I sorely miss Mexican food and have not found it here in Tangier. They have Chinese, Japanese, Thai, French, Spanish, Indian, and Lebanese. Still, there is a good selection. One of the best places that I’ve found so far is Sushi Box.

Sushi Box is located on rue Ibn Alhaytem Tangier, Morocco. This is a chain, so they also have locations in Casablanca and Rabat. They use the freshest fish and have a very extended menu. There are tiny jars of pickled ginger on the table along with wasabi, so you can eat all that you want.

The prices are in line with other sushi places I have eaten, although that is on the expensive side for Morocco. I think it’s worth it though. The only thing lacking is the sake, which I sorely missed. You can check out their menu at the Casablanca website by clicking here.

They also do home delivery. Yay!

Teaching English

Me, teaching English?  Okay!  In 2011, I received my TEFL certification from a school in Florence, Italy.  It was my first year living abroad, and although retired, I thought I could make some extra money teaching English.  The course was a grueling month long, but in the end, I passed with flying colors.

I taught English in Italy for about six months.  I had six private students.  Two were 5 years old, two were ten years old, and two were 20 years old.  The pay was not great and the prep work for teaching was much more than I had bargained for.  After six months, I had decided to live without the extra income.

I haven’t taught since then, and I haven’t really thought much about it.  Until recently, when a woman contacted me.  She had found my name and profile on Facebook on an expat forum.  She inquired about whether I was interested or not, and after some consideration, I decided to pursue the opportunity.

This all started in May.  There was an interview; there were forms to complete and an English proficiency test to complete.  Now I am ready to face a weeklong training session on the Berlitz method of teaching.  This prospect has me terrified and filled with dread.

It’s not the training I fear; it’s the 9:30 to 5:30 schedule for five days straight.  Yes, spoiled as I am, I no longer wake up by an alarm clock with someplace to be early in the morning.  My days are free to do as I please and full of traveling, marketing, trying out new recipes, sightseeing, lunch with friends, volunteer work, walks on the beach, trips to the pool, watching movies and reading.  Hardly anything is scheduled and definitely not at 9:30 in the morning!

Okay, I know you don’t feel sorry for me, nor should you.  I still am not doing this for the money, but for the sole purpose of meeting like-minded people in my new country.  I had one meeting with five other teachers and felt that I could easily accomplish this goal.  They were all women and were from France, Spain, Australia, New Zealand and Germany!

So, this is what will inspire me to get up at this uncivilized hour and go to this course to learn how they prefer I teach English.  Wonderful, like-minded women who are far away from home for a variety of reasons and motives all together in one room for the purpose of teaching their language to others.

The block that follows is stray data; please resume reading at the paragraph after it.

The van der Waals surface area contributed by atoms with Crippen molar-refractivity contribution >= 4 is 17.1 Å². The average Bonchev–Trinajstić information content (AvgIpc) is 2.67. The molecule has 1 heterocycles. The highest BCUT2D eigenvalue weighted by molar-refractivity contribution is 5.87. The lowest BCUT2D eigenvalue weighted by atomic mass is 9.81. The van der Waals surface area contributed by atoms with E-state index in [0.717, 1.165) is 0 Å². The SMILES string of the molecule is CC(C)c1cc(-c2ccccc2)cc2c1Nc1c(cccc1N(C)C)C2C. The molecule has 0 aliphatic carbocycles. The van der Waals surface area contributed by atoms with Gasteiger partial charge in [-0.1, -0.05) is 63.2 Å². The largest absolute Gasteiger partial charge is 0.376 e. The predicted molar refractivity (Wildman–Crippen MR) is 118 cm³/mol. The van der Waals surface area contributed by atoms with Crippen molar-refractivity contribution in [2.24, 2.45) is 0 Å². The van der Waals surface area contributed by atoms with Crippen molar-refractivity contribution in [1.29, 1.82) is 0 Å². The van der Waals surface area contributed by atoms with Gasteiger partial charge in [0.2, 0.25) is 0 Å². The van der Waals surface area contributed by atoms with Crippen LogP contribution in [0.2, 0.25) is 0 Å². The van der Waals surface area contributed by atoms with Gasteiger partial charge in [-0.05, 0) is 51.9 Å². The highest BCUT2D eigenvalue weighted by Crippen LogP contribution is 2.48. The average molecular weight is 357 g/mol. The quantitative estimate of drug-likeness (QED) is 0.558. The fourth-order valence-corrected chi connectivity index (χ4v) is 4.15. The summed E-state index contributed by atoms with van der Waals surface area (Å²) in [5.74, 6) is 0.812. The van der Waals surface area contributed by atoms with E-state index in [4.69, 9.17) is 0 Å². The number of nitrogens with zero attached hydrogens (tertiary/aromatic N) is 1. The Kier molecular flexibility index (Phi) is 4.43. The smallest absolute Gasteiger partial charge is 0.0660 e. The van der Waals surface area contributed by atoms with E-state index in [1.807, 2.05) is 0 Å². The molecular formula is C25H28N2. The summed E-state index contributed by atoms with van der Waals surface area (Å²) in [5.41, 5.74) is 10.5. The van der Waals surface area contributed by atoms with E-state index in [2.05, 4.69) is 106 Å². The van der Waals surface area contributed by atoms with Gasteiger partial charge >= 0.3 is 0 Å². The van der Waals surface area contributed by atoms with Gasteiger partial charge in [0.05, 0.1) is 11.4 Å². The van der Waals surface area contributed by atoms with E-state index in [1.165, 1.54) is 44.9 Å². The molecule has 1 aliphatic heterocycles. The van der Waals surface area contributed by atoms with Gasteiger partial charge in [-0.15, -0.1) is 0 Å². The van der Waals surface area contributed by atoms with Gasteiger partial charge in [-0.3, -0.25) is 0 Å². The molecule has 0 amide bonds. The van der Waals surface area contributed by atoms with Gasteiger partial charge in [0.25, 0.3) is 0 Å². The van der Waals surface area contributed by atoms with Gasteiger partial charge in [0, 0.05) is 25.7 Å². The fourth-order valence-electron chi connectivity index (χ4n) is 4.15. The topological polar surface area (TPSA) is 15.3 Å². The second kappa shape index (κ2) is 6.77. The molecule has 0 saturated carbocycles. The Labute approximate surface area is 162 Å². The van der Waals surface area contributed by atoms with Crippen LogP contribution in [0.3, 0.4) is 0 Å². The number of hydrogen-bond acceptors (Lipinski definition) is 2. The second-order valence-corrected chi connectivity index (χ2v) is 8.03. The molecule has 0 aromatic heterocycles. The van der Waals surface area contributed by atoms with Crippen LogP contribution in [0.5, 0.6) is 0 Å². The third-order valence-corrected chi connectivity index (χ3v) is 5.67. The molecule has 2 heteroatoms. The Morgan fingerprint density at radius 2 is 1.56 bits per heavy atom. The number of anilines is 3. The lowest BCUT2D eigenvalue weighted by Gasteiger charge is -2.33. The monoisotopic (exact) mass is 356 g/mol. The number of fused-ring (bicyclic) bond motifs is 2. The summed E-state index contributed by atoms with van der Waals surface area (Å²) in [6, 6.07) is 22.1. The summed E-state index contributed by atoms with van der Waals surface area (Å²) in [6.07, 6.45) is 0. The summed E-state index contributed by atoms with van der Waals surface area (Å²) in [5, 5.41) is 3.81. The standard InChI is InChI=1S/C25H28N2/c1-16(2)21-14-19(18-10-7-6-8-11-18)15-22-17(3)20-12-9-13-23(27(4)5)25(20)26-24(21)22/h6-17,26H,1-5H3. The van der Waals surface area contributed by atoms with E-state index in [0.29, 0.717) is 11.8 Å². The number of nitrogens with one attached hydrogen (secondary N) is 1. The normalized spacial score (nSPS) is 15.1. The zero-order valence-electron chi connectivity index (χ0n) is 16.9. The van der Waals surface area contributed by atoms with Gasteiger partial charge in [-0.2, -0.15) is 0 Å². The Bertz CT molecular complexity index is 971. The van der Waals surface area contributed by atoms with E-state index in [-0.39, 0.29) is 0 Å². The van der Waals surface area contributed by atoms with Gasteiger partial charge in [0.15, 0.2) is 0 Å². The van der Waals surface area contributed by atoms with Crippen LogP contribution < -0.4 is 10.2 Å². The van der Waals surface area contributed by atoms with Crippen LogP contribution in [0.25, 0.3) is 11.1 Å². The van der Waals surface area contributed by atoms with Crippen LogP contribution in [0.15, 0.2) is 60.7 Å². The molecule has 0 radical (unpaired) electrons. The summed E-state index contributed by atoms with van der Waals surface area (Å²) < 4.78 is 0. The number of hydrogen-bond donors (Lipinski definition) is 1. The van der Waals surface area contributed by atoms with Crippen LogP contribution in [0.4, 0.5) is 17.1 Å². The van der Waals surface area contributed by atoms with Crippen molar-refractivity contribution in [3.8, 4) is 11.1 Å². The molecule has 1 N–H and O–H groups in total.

When that alarm clock goes off, I will definitely need to think hard about this wonderful motivation.  I think I’m actually getting excited now.  Wish me luck!

The Asilah Mural and Art Festival 2018

Since 1978, the medina walls of Asilah turn into an art gallery with colorful murals painted on the walls during July and August. It was the idea of two artist friends who wanted to transform the decaying and deteriorating alleyways. Now it has turned into a month-long arts festival.

The Centre de Hassan II Recontres is where lectures are held for artists, writers, and musicians during the festival. Throughout the medina, you will find artists working or evidence of their finished products. There are street musicians as well playing throughout and wanting to get you involved with playing an instrument or dancing.


The usually peaceful medina is alive with activity. There are always many stores here with unusual gift items of handmade shoes, jewelry, candles, baskets, and more.



This year Asilah will celebrate its 40th year of the festival, which turns its wall into the backdrop for an art gallery. Events take place throughout July and August. We visited recently and found some lovely new murals. In June, we saw them painting the walls white to provide a nice new canvas for the artists.

This sleepy little town becomes fully awake in these summer months. As you approach the Portuguese walled medina, the beaches are full. Restaurant on the beach serve fresh seafood and horse and buggies carry visitors through the streets.


Vendors sell peanuts harvested from around the local area and the sea breezes give relief to the hot Moroccan sun.

There are restaurants available at any price point. On the lower end we like Yali, and on the pricier side (and you can buy alcohol) Casa Pepe.